Motorcycle Rules of the Road

Before you head out on your next road trip, make sure you take some time to review the motorcycle rules of the road, especially if you are crossing a state line. The motorcycle rules of the road differ from state to state, and what is acceptable in one state may be a problem the next one over. Because the consequences of poor knowledge about motorcycle operations and safety can be quite significant, any motorcycle rider should study up on motorcycle rules of the road and be extremely educated about safety.

Here are 10 rules of the road that you’ll need to become familiar with as you take your motorcycle around your own state and across state lines.

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  1. Eye protection: Eye protection depends on the state, where places like Minnesota require them at all times yet in South Carolina, they are required for anyone under age 21 unless the motorcycle has a windscreen.
  2. Helmet: You may think that every state absolutely requires a helmet, but in fact, there’s a range of allowances. States like California, Nebraska and Virginia require everyone to wear helmets, while states like Utah, Oklahoma and Delaware require helmets for those 18 and under. A few states don’t even have any helmet laws, like Colorado and Illinois.
  3. Riding two abreast: All states allow motorcycles to ride two abreast in a single lane, as long as both riders consent.
  4. Lane splitting: California allows motorcycles to drive between lanes when the traffic is slow, but states like Alabama and Texas have laws prohibiting it.
  5. Turn signals: Not required in states like Idaho and New Mexico, but in some states, like Kansas and Oregon, they are required for bikes made after 1973.
  6. Passenger age restrictions: Some states, like Nevada and Mississippi, there are no passenger age restrictions. Other states do have restrictions, like Arkansas, which restricts anyone younger than 8 years old.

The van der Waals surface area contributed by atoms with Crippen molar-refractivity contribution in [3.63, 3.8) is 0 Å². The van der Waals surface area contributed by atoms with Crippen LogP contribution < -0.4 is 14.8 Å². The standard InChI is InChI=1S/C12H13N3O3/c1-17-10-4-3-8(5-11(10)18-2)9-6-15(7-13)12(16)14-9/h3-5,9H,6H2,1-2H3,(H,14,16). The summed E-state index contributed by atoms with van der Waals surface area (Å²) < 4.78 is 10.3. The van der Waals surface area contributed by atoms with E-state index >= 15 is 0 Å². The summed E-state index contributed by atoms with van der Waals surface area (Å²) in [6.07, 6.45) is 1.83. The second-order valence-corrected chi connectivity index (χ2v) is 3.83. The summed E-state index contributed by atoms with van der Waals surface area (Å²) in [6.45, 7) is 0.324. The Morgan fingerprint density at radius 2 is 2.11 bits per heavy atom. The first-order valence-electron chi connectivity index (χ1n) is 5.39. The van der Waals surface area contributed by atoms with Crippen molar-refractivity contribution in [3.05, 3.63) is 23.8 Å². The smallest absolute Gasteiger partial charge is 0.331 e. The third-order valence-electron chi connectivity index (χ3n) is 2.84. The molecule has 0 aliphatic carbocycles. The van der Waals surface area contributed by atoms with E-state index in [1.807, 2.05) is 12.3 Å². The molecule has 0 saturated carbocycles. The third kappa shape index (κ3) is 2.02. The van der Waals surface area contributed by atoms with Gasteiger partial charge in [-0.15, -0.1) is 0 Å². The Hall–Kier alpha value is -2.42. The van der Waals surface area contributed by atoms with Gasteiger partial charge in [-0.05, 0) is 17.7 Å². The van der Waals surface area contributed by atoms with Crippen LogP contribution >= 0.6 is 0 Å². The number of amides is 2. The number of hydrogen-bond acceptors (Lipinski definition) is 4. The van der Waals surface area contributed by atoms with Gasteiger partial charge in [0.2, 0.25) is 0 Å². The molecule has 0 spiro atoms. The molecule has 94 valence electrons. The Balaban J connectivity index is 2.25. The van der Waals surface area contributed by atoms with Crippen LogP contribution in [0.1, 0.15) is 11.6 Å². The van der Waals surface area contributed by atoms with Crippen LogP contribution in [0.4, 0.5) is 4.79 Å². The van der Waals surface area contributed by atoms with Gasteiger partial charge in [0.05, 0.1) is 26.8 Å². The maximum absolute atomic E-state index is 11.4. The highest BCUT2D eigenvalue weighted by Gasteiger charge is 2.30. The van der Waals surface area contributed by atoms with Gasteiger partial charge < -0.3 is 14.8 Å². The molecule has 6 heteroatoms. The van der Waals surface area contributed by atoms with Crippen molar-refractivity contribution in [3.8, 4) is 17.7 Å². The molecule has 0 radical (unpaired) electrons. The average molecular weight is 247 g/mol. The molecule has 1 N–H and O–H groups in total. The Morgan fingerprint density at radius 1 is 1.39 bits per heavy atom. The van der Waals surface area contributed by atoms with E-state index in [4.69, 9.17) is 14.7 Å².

7.  Left or right mirrors: Some states, like Kentucky, require only a left mirror, while states like Massachusetts just require one on either side. Other states like Maryland and Illinois require both by law.
  8.  Radar detector: Most states don’t have restrictions on radar detectors on motorcycles, but a few, like Virginia and the District of Columbia, prohibit their use.
  9.  Helmet speakers: Maryland law allows only a single helmet speaker earphone, while states like Massachusetts prohibit them altogether. Other states, like Michigan and      New Mexico, have no restrictions on helmet speakers.
  10.  Daytime use of headlight: Most states permit modulating headlights, but a few, including Mississippi and Rhode Island, have no requirements or restrictions. Other states, like Oregon and Tennessee, require it by law.

Each state’s rules of the road are designed to keep motorcyclists and others safe from accidents. Because riding motorcycles is much more dangerous than driving a car, it’s important for motorcyclists to be well educated in the different laws regarding safety. In order to avoid becoming an accident statistic, learn all you can about the motorcycle rules of the road in your area.

When planning a trip across state lines, take the time to learn the rules of that state to avoid a run-in with the law, or worse, an accident.

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